I know there are some places around – not the tourist traps - that can supply me with 8-foot lengths of the finest curly redwood money can buy. Of course, I would literally be paying through the nose for it because I would most likely see my brains dripping through my nose when they tell me how much they want a board-foot for it. (Boy, the imagery is getting gruesome in this post)
Enter the tile panel I talked about yesterday….
By doing the inset tile panel in the middle of the cabinets this will break up the horizontal lines. This means that the longest, single run of curly redwood I will need for the dining room face frame will be just under 4-feet, and I’ve got that. I’ve got 4-foot runs of curly redwood out the ying-yang. It’s a win-win situation. Below is some ideas of the new look of the cabinets. This is a bird’s-eye view of how it might look.
This is a Victorian 6X18 inch tile panel that will be mounted in the face frame in the inset in the lower section of the cabinets. The uppers would get an etched glass panel.
The real question at this point is, can I pull it off. The jury is still out.
Monday, September 22, 2008
So ever sense I cut up the burl yesterday for the drawer fronts I’ve been confronted with a problem. The length of the burl pieces is too short. Ideally they would have been about 21-inches long, but they only came out to be a little under 17-inches.
The plan all along has been to band them in a fluted molding of some sort, but I never envisioned that to be more than an inch or so wide. I need to get to about 23.5-inch wide drawers so I could have 4 drawers evenly spaced with 3-inch stiles between them. I could beef them up a little with thicker banding, but because it is proportional, if I went all the way to 23.5-inches I would end up with 9-inch high drawers. I think it would look odd. Along with the top and bottom rail, the drawer area would be approaching a third of the over-all elevation of the bottom part of the cabinet.
I thought about doing 5 drawers, because I have enough burl, but this lead to other problems, not the least of which is the latches I bought. I only have 6. I would need another latch and the odds of me find a matching one are infinitesimal.
So I started to think about ways I could take up space in the middle of the cabinet. I had a lot of ideas but I ended up with a tile panel. The idea is that I would have an inset section in the middle of the cabinets that would have some figural or pastoral scene on a set of majolica tiles. It will raise the complexity of the cabinets, but I think it is a nice solution.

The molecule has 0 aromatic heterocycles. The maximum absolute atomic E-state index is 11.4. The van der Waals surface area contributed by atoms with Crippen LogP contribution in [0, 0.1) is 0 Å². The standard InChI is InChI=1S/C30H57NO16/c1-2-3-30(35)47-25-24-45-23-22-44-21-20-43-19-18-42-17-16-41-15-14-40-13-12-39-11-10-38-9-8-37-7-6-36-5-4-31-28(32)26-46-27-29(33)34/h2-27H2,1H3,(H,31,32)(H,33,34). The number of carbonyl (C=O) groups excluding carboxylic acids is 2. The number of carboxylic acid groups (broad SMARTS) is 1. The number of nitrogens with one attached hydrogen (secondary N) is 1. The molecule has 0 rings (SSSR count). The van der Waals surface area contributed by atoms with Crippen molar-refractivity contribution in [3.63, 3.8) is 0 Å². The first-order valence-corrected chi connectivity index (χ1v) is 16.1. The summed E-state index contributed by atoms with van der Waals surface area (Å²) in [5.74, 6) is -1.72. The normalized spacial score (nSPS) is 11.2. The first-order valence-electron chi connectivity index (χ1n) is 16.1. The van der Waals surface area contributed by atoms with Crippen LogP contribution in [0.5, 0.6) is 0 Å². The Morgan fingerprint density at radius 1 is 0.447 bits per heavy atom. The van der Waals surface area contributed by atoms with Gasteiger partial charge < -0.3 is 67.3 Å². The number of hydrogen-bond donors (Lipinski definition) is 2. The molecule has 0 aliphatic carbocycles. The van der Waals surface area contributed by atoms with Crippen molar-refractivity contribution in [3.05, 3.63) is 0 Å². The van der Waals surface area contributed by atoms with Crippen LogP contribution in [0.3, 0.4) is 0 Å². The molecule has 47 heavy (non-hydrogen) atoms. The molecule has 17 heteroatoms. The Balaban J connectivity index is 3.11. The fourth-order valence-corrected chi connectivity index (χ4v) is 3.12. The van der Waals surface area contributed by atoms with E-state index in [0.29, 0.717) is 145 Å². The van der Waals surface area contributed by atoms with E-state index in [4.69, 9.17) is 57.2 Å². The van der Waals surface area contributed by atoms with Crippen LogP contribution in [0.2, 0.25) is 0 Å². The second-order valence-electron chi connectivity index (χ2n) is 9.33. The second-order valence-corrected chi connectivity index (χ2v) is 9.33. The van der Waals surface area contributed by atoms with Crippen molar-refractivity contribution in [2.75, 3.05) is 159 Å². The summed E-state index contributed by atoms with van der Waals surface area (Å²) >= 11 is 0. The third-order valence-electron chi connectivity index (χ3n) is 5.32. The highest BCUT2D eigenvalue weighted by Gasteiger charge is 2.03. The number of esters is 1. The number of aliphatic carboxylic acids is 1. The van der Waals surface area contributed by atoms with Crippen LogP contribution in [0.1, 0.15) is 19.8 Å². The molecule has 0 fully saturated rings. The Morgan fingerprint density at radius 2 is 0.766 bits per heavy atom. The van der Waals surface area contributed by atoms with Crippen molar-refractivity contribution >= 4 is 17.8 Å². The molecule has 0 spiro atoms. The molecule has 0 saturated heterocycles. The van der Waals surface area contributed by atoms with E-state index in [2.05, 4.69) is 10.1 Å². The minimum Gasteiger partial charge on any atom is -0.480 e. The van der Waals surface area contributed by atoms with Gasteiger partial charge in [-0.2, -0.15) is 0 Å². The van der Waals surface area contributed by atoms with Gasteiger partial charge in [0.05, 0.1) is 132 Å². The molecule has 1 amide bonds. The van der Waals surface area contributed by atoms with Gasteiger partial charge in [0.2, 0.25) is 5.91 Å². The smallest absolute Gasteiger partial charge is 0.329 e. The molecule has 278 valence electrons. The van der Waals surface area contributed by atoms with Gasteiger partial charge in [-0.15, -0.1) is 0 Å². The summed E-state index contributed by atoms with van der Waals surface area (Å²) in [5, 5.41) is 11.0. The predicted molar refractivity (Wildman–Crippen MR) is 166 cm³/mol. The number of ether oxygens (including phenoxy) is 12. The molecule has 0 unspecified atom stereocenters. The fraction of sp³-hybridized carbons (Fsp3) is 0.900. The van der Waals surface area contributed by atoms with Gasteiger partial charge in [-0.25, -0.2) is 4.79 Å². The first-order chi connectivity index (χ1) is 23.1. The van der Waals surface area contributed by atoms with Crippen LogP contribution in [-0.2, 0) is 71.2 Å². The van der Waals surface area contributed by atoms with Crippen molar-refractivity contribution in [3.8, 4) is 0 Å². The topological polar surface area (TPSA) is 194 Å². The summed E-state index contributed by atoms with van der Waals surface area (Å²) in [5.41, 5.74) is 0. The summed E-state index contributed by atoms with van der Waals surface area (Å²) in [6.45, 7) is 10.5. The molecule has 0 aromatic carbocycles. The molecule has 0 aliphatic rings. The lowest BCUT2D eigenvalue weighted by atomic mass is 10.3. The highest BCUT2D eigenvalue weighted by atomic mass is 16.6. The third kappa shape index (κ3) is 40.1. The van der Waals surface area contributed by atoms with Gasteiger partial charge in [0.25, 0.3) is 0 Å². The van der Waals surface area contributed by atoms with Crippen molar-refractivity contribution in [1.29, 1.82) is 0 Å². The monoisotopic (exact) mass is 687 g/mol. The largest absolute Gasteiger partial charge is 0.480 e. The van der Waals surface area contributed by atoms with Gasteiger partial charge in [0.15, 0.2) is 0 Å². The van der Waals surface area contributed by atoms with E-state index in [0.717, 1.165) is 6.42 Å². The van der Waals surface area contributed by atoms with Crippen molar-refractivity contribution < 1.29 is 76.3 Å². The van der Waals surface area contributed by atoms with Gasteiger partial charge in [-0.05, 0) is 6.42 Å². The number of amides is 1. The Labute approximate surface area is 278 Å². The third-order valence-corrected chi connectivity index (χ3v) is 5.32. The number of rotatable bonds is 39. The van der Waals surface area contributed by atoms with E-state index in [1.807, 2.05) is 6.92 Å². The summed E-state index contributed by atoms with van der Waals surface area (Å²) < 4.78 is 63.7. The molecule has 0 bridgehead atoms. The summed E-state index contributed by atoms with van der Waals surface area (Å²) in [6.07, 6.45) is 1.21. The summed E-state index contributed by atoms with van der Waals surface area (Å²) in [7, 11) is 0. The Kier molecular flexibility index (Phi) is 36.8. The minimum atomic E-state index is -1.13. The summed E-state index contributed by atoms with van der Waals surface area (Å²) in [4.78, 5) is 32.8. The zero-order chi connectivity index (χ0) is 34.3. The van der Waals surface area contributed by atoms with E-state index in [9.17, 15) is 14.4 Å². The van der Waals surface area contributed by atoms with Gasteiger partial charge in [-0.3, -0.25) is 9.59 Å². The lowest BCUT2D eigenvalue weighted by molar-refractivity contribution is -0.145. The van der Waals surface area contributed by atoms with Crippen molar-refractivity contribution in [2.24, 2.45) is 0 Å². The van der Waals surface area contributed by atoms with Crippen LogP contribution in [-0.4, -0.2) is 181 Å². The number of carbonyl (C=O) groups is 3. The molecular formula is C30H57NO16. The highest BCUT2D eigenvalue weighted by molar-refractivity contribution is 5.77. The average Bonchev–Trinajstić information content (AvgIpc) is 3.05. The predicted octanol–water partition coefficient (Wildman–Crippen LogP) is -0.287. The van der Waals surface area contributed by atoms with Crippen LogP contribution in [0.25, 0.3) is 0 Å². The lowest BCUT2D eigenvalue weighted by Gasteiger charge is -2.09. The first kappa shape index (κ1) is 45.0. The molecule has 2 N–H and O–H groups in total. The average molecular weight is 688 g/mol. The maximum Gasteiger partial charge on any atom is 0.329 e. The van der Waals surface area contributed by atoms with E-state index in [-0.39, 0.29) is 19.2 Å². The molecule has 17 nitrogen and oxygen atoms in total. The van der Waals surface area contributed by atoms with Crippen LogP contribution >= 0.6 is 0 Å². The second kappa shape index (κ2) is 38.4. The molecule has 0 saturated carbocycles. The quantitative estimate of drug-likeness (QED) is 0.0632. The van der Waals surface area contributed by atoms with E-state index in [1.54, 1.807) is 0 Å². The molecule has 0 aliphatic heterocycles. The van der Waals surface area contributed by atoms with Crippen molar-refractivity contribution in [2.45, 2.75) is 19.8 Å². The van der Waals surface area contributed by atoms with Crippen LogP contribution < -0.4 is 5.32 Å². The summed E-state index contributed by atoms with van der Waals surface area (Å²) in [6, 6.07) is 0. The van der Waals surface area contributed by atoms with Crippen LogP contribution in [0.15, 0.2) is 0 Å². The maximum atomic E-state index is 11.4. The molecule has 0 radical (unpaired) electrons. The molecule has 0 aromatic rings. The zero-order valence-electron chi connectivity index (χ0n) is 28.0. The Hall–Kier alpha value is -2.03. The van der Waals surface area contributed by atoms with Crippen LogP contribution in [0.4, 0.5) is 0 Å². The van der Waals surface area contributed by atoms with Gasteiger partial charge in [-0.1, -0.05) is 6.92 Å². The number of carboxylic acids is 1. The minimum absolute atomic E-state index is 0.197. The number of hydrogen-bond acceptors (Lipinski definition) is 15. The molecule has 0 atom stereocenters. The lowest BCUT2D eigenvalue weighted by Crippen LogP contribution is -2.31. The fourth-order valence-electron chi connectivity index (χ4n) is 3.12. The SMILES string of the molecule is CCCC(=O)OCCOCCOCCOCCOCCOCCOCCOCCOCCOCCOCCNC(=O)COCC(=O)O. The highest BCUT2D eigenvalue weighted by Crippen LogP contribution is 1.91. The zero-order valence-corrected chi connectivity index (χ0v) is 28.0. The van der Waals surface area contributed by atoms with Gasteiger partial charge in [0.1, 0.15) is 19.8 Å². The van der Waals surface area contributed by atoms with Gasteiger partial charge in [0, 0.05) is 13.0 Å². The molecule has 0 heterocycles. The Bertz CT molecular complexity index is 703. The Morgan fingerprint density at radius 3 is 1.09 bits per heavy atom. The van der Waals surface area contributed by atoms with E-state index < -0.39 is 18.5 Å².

So in keeping with my tendency to rush in to design choices without thinking them through, I raced on to Ebay tonight after work and bought the 3rd antique Victorian tile panel I saw.
This is a circa 1900 tile panel that is 6X18 inches. The listing says they are hydrangeas. They could have told me they were pussy willows and I would have shrugged in agreement. Regardless of what they are, I think its really very nice and it will go nicely with the tile surround on the fire place that sits opposite the yet to be built cabinets.
I’ve always called this lotus flowers with lily pads, but again, what the hell do I know about flowers. It is still a thought in progress, but the plan so far is that the tile panel will be inset on the lowers, and then a matching inset on the uppers would be a stationary etched glass panel with more flowers.
This plan also solves another huge issue that I haven’t talked about yet. I’ll save that problem for a future post.
Sunday, September 21, 2008
Not me, so much as my planer. And with the planer out of service, there is little I can do at this point in the way of cabinet building. The planer is a 13-inch Craftsman. I’ve had it for about 4 years and twice now I’ve had problems with the same little sprocket. This will be the second time I’ve had to replace it.
It is a crappy little $5 part, but I must dismantle the whole thing to get to it. Lots of hex bolts, gears, bearings, and those damn little retaining rings. I hate this type of work. In the process of getting it apart I broke a small plastic cover and bent a retaining ring. Those parts, along with a new set of blades is going to set me back $50, and they won’t be here for a week.